Albuquerque neighbors are fed up with ongoing car sales on a dirt lot
ALBUQUERQUE, NM (KRQE) – This is a problem that can arise anywhere there is vacant land. Some residents of northwest Albuquerque said they were fed up with a popular roadside dirt lot being used to sell used cars right next to their homes. Residents say this attracts crime, vandalism and unwanted traffic to their neighborhoods. KRQE News 13 got responses from city and state officials.
Anyone passing Coors and Glenrio in northwest Albuquerque knows that the dirt lot in front of a vacant Pizza Hut is full of used cars for sale. âThere is a little sign that says ‘no parking at all times,’â said a neighbor. When asked if the signs were working, she replied, âNo. “
The makeshift car dealership is not only an eyesore to the neighbors who live next door, it is also illegal. âThey keep saying they’re going to come and clean it up, and they don’t see it as a problem because they don’t listen to what we have to say here in this neighborhood,â said one woman.
Neighbors did not want to walk past the camera, claiming they had had confrontations with people blocking their driveways. KRQE News 13 was first alerted to the issue by a viewer, who said they had sent numerous complaints about this lot to the city to no avail.
âMy parents live in the area and they are fed up with homelessness and crime, and something like that helps,â the viewer wrote. Other neighbors agree.
âPeople actually came and literally used my yard as a toilet,â one woman said. She and other neighbors said traffic increases exponentially on weekends.
Some vendors have had vehicles vandalized in the dirt terrain or tires stolen. In order to avoid leaving vehicles on display overnight, neighbors said vendors would sometimes park used cars in people’s driveways overnight.
Google Street View shows the parking lot is almost empty in 2014, then more used cars for sale in 2016 and 2017. Neighbors say it is especially frustrating on weekends when the used parking lot is full of parked vehicles and people looking to buy them. .
What are we doing about it?
KRQE News 13 contacted the city of Albuquerque, who said the dirt land was in fact owned by the New Mexico Department of Transportation. “It’s within our right of way, and we’ve encountered the city a number of times,” said Kimberly Gallegos, NMDOT spokesperson, District 3.
Gallegos said the city received residential complaints via 311 and informed state officials. âAbout a month ago, we put up ‘no parking’ signs, so these were put up with regard to the city ordinance,â said Gallegos. “But apparently there are still people parking there.”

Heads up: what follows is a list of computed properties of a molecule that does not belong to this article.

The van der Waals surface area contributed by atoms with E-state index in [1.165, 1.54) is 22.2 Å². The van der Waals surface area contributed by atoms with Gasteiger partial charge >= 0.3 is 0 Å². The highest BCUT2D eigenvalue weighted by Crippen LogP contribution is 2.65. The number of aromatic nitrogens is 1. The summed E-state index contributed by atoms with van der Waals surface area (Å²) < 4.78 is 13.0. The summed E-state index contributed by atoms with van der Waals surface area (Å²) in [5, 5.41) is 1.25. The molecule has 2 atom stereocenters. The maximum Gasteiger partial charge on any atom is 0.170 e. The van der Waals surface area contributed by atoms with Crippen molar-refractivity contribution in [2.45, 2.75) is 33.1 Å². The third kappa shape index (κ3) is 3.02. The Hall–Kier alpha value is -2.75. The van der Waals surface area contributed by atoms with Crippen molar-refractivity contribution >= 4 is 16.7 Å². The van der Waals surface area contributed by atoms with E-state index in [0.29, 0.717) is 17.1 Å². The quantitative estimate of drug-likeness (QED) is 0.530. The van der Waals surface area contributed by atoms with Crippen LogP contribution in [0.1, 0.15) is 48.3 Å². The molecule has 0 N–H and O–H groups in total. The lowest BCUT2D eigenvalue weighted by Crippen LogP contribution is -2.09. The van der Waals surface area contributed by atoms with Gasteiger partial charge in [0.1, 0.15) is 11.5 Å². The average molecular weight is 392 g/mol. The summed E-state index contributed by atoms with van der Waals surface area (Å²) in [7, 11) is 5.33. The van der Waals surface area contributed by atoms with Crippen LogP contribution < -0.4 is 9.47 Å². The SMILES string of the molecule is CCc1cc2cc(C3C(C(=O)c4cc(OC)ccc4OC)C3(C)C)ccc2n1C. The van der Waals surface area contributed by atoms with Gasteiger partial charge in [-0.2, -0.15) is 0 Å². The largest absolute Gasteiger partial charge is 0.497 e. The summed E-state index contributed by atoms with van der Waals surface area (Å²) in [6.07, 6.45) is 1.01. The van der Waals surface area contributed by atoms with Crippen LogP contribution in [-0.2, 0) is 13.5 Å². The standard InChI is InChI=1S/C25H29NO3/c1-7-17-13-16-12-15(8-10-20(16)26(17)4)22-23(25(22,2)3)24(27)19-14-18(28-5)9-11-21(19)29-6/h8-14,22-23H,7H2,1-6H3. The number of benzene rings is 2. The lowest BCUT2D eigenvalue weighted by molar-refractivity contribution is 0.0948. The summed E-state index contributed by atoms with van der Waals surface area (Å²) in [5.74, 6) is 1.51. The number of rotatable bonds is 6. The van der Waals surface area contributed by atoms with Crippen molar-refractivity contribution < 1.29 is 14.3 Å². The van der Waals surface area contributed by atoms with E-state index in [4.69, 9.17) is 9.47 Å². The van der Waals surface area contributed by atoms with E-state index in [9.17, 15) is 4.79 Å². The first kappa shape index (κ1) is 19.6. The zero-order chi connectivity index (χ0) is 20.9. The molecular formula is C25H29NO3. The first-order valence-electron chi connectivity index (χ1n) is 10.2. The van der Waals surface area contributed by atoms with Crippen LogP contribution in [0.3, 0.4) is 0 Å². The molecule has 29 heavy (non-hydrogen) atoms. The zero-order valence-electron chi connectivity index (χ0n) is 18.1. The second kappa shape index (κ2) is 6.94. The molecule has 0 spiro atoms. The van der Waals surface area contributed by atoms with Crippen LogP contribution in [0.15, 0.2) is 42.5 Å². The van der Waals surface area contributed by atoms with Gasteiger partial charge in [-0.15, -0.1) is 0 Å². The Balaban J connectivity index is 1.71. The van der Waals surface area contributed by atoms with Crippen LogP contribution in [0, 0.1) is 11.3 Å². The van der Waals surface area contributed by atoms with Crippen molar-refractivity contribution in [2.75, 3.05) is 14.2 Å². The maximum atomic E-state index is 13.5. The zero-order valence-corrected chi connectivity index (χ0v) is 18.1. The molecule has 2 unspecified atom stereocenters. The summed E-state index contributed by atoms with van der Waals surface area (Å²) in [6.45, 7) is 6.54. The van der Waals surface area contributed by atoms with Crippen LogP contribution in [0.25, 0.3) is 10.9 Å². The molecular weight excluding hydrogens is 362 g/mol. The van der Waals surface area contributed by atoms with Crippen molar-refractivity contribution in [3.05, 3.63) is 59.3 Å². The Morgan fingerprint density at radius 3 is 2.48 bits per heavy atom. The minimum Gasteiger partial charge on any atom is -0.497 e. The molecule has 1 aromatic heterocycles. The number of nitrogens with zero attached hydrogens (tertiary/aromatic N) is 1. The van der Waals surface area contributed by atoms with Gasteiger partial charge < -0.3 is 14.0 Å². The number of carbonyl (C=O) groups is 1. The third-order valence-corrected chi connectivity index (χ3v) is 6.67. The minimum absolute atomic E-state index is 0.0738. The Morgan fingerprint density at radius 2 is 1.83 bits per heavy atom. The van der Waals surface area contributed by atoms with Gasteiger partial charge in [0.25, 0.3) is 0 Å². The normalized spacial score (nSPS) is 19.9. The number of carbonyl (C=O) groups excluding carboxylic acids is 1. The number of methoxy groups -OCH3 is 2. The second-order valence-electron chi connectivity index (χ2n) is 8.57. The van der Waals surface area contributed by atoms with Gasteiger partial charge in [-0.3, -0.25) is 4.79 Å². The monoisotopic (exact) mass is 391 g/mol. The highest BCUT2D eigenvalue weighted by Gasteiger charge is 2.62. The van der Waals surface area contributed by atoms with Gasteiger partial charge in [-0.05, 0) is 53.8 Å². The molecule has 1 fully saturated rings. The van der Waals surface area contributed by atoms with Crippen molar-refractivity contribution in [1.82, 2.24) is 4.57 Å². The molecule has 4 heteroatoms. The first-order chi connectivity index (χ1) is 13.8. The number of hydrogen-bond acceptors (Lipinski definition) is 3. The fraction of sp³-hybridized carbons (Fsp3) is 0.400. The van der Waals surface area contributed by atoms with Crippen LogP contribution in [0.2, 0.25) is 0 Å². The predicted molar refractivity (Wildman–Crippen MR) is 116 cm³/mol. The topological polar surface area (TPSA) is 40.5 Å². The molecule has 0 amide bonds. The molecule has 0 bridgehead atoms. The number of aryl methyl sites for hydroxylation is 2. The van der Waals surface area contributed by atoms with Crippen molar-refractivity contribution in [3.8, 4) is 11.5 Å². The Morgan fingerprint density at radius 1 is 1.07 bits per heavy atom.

A man trying to sell some of the used vehicles told KRQE News 13 off camera that this is how he makes a living; he buys used cars, repairs them and resells them in this lot. When asked who owned the lot, the private seller replied that he did not know.
This is part of the problem, according to a Bernalillo County ordinance. The ordinance states that individuals may display a vehicle for sale at their home or business address, and goes on to state: “… a vehicle may be exhibited for sale at another location which meets the provisions of the code. zoning, if permission is obtained from the owner or lessee of such property.
When asked if the NMDOT allowed anyone to sell cars there, Gallegos replied, âNo, we didn’t. Certainly not.
The NMDOT said it would work with law enforcement to help enforce no-parking signs, issue warnings and, if necessary, tickets for parking or sale in a right of way. âWith the help of law enforcement, we should be able to resolve this issue quickly,â Gallegos said.
According to the city of Albuquerque, the owner of a nearby vacant Pizza Hut had to put up a fence for this very reason, to keep used cars from piling up on the lot.
Warnings for consumers
Unwanted traffic is only part of the problem. There are also safety concerns for consumers, anyone who buys a car on dirt ground by the side of the road.
New Mexico Independent Automobile Dealers Association Warns of ‘Limiting’ Person Selling Used Cars on the Sly to Avoid City or State Regulations That Apply to Auto Dealers authorized.
In some cases, the seller may not own the vehicle. Buyers looking for a deal may end up with salvaged title, vehicles with serious hidden mechanical issues, or spoofed mileage.
Someone may unknowingly buy a stolen vehicle and have no recourse without warranty or being able to locate the seller. “Just because you feel like nothing is happening, please know that we have a log of inquiries,” Gallegos explained. âSo we take these calls very seriously. “
Neighbors who spoke to News 13 said they were still waiting for someone to clean it up. âIn fact, clean it up. If you’re really trying to sell a car, go online, everyone’s online.
Gallegos said the NMDOT cannot erect fences or tow vehicles into the earthen terrain. However, she said law enforcement can start issuing tickets and helping enforce âno parkingâ signs.
State and city authorities always encourage people to call 311 if they have problems in their neighborhood. Gallegos said that while it takes time, state and city officials are working to resolve this issue.